Integrated multi-media marketing strategies and multi-channel sales are forcing many companies to derive new ways to assess marketing effectiveness and return on investment. Marketing mix modeling, a prominent tool of the CPG industry that uses statistical relationships to link business results with marketing and non-marketing factors, is one approach gaining broader acceptance.
While this technique can provide much needed insights into marketing ROI, there are implications. Most notably, business results attributed to marketing are typically smaller using this approach since other non-marketing factors, such as underlying economic forces, are now explicitly awarded some of the credit. Also, the business results attributed to trackable media using marketing mix models will generally not be the same as those obtained through traditional attribution methods.
To see this, refer to the chart below, which depicts the number of new accounts opened during the last quarter by Barter Financial, a disguised financial services company that uses an integrated, multi-media marketing strategy. Spending on each media is also shown. Without using marketing mix modeling, Barter Financial has, like most firms, attributed some of its account openings to measurable media such as direct mail and email, and left a large volume of account openings as unexplained (see Column B).
Of course, it is highly probable that Barter Financial's marketing group would ascribe some, if not all, of the unexplained results to its general media spending, brand equity or some other measure of prior advertising. And to some extent it may be correct. It would also likely use survey-based brand and advertising tracking studies to assess consumer reactions to its general advertising.
(1) Not available since model could not find a relationship with radio spending.
(2) Cost is based on weighted average of TV and Direct Mail spending.
On the other hand, Column C depicts how a marketing mix model might explain the same business results. In this example, the model indicates that 20,722 accounts, or 43 percent of the total, were opened due to economic factors and other external drivers, not advertising. These "baseline" results might represent the transactions of customers who, on their own initiative and without advertising's impetus, went to the firm's website or a branch office, or called its familiar 800 number, and opened an account.
As before, some of Barter Financial's new accounts are, according to the model, attributed to online ads, direct mail and email campaigns. However, the model reports these impacts at different levels than through its traditional measurement procedures. In the case of direct mail, the figure is smaller; suggesting that some of the direct mail responses, despite being linked to a specific mailing, were actually driven by other factors, perhaps other media, or should be considered part of the underlying baseline trend.
On the other hand, the model indicates that online ads and email are having a bigger impact than their directly attributable results would claim, perhaps by inducing some customers to contact Barter Financial through other channels. For instance, not all of the customers who opened the 4,353 accounts ascribed to online ads may have clicked through an ad and opened an account online, but the model asserts that this many accounts should be credited statistically to these ads.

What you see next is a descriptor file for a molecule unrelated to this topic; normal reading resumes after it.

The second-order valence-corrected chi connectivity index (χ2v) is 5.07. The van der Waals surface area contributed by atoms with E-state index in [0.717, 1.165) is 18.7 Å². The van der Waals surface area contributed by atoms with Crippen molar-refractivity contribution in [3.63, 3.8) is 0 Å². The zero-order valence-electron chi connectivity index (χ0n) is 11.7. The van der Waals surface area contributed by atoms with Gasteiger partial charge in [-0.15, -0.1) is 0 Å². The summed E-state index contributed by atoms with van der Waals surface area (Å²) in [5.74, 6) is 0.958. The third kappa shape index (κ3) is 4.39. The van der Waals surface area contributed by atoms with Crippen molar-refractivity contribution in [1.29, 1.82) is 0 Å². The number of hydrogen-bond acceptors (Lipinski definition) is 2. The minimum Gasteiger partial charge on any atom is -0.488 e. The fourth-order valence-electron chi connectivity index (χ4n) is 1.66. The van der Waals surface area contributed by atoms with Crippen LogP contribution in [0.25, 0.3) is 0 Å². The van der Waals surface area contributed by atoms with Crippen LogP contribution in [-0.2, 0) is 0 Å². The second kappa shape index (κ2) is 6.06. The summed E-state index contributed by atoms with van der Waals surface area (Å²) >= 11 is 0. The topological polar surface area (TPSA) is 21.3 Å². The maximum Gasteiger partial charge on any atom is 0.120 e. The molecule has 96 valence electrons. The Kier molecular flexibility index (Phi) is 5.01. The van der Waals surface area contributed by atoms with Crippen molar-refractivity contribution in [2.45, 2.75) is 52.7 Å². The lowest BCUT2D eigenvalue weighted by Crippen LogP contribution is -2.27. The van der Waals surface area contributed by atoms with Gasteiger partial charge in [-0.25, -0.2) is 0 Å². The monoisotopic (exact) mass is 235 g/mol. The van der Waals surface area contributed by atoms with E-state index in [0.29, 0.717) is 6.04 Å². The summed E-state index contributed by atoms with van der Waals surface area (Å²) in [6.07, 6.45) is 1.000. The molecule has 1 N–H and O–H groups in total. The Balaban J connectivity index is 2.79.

The model also apportions some of the new accounts to general media, such as television and print advertising. Here the model is saying that changes in new account openings are sufficiently correlated with changes in television and print spending to infer that there is a causal relationship between them. While television and print advertising may be primarily aimed at building or maintaining brand awareness, the model claims they are also having an important short-term affect on account openings.
On the other hand, the model did not find a relationship between radio advertising and accounts opened. This could mean that radio is truly not affecting account openings in the short term or it might mean that, due to the stronger influences of other factors or insufficient data, the model simply could not identify an independent relationship for this media activity.
In addition to the individual effects of the various media, we see that the model has identified an interaction effect between television and direct mail, and says it accounts for about five percent of the total. This kind of effect is often hard to find, but it is very important because it adds to the overall value of the marketing spend for these media.
Thus, you can see that marketing mix modeling can significantly alter the way marketing effectiveness is evaluated. This will have immediate and potentially startling ramifications for marketing investment decision making. For instance, in our example, traditional metrics for the cost to acquire an account will be vastly different using marketing mix modeling. This could be a good thing for managers who want to assess the impacts of total marketing spending or it could be very confusing. Long held norms about cost effectiveness of each media type may be the casualties in this change, but, if marketers can adjust to the new metrics, then they may have a new, and more comprehensive, way to manage their spending and the performance of their marketing programs.
Donald R. Ryan is a senior partner with iKnowtion, a marketing and analytic consulting firm located in Burlington, Massachusetts. Read full bio.